Moneypoint to become a green energy hub powering 1.6m homes

9 Apr 2021

Image: ESB

The coal-burning power plant in Co Clare will be transformed into a renewable energy site over the next decade.

A 1,400MW floating offshore windfarm, a turbine construction hub and a hydrogen production facility are among the plans to transform ESB’s Moneypoint site into a green energy hub.

Today (9 April) ESB announced a multibillion-euro programme that aims to deploy a range of renewable technologies in Moneypoint, Co Clare, which will have the capacity to power 1.6m homes in Ireland.

The Green Atlantic project will contribute significantly to the Irish Government’s target of a 51pc reduction in carbon emissions by 2030.

‘A reimagined Moneypoint will not only create hundreds of jobs but will also help Ireland meet its climate targets’

Built in the 1980s, the Moneypoint plant primarily burns coal and, according to ESB, produced 25pc of Ireland’s electricity requirements at its peak. However, it is due to cease coal burning by 2025 and the site will become a centre for green energy instead.

Speaking at the launch of the project, ESB chief executive Pat O’Doherty said the programme has the potential to transform the economy. “We have to take carbon out of the Irish economy,” he said.

“We have long signalled our intention to cease burning coal at Moneypoint,” O’Doherty added. “Today we are unveiling plans for a reimagined Moneypoint, which will not only create hundreds of jobs, but will also help Ireland to meet its climate targets and maintain secure supplies of electricity into the future.”

As part of the investment, ESB plans to build a floating offshore windfarm of 1,400MW off the coast of Clare and Kerry through its partnership with Equinor, which will be capable of powering more than 1.6m homes in Ireland once complete. Subject to the appropriate consents being granted, the windfarm is expected to be in production within the next decade.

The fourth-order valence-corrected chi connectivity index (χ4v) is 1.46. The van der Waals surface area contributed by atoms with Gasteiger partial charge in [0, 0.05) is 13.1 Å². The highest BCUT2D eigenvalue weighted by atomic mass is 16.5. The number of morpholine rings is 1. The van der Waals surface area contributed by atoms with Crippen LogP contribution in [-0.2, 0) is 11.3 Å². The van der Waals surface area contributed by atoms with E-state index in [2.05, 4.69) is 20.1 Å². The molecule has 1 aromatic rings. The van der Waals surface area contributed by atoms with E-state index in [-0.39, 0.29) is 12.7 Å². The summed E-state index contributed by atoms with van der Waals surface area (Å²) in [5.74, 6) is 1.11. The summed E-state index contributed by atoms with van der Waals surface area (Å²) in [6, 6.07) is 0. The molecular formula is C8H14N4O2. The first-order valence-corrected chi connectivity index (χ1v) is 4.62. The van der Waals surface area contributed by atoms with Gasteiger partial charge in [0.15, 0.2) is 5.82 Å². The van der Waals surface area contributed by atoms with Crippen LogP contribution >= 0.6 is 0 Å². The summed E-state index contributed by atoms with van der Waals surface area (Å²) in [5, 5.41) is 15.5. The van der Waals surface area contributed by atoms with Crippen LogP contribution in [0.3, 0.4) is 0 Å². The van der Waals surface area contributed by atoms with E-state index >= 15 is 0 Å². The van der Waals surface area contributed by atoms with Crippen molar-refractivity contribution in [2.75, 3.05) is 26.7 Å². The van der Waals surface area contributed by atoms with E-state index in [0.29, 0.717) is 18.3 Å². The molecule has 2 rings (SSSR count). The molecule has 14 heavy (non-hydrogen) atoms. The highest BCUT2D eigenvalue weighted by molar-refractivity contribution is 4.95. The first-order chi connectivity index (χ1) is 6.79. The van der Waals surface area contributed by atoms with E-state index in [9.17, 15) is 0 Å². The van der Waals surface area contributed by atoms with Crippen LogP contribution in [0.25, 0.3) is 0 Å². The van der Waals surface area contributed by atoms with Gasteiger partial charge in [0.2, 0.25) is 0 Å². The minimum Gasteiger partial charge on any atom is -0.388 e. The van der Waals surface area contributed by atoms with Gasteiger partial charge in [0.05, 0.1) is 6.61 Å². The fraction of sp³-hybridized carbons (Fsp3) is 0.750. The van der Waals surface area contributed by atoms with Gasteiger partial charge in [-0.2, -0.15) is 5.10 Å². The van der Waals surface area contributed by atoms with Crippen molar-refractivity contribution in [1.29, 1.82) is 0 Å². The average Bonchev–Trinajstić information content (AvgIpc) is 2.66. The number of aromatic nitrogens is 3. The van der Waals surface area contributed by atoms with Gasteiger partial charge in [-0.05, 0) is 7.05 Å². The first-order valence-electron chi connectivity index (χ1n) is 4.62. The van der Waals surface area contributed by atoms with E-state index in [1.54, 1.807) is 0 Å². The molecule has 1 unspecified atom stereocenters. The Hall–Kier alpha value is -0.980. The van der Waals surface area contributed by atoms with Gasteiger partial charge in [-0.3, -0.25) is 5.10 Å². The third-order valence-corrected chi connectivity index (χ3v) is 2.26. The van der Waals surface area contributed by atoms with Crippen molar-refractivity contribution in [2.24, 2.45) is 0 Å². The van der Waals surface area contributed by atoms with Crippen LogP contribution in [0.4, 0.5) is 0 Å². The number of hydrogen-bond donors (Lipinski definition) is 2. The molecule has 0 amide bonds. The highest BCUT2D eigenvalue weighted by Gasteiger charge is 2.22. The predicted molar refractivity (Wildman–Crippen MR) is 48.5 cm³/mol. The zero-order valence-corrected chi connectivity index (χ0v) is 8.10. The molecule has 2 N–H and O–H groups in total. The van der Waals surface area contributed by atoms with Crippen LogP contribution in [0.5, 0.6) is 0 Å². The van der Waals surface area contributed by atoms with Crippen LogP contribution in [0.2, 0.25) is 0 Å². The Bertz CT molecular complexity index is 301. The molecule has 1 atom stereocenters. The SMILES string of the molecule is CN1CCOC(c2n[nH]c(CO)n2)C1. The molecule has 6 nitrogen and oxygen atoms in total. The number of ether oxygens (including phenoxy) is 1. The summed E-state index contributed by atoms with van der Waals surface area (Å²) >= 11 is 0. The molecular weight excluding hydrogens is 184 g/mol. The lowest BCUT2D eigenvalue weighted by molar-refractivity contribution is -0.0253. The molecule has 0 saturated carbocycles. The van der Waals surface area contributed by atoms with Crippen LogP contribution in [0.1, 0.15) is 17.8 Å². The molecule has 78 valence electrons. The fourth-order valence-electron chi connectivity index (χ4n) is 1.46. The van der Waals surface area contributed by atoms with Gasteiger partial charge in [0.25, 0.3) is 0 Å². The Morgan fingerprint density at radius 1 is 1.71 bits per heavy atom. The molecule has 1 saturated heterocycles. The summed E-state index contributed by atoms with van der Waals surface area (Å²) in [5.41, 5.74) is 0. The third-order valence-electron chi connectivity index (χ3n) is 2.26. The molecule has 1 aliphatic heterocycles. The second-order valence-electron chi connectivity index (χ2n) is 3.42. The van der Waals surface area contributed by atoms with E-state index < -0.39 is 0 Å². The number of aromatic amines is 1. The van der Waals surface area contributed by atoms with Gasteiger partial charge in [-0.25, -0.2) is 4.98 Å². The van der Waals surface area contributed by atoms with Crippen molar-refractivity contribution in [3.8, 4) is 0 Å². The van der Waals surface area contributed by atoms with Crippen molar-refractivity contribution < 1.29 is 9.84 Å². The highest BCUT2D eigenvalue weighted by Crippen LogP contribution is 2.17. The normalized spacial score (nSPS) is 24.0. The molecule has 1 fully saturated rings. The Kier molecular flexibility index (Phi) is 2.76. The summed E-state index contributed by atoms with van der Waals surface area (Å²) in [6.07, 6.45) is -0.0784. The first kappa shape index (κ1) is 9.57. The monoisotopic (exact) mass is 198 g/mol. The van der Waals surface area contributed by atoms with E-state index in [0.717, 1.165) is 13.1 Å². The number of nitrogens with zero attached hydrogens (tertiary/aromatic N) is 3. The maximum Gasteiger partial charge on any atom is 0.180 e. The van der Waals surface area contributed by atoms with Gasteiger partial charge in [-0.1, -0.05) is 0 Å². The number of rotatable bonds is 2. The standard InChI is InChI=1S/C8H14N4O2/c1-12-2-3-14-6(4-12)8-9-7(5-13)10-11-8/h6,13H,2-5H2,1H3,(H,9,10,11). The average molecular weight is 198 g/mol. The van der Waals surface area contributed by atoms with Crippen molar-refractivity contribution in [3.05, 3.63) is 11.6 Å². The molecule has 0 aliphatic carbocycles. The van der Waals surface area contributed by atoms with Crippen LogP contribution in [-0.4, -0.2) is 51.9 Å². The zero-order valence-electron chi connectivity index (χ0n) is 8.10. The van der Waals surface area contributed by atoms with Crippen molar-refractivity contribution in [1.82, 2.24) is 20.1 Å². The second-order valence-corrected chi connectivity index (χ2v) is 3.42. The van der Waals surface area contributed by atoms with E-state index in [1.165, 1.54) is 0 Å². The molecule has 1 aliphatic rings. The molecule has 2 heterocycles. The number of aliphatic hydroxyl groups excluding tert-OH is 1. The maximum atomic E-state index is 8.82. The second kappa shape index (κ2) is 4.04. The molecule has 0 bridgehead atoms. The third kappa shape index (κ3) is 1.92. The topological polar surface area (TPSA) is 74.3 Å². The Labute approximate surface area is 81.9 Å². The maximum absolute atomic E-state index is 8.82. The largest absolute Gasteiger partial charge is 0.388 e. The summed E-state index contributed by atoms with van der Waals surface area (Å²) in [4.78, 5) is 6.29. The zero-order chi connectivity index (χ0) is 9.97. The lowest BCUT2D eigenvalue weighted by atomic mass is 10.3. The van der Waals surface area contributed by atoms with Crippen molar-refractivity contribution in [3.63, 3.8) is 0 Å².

The project will also see Moneypoint become a centre for the construction and assembly of floating wind turbines. ESB also plans to invest in a green hydrogen production, storage and generation facility at the Co Clare site towards the end of the decade.

The Moneypoint site is one of the deepest ports in Europe, which will allow for easy access for ships transporting wind turbines and exporting hydrogen to Europe.

ESB will also break ground on a new €50m sustainable system support facility in the coming weeks, which it said will be the largest of its kind in the world. The facility will provide a range of electrical services to the electricity grid which would previously have been supplied by thermal fired power stations.

Jim Dollard, executive director of generation and trading at ESB, said the project marks “a significant milestone” on the road to achieving carbon neutrality.

“Moneypoint has played a critical role in the country’s energy supply for almost 40 years. We are proud that it will continue to have a crucial role in Ireland’s energy future with many benefits for the local community and wider society,” he said.

Jenny Darmody is the editor of Silicon Republic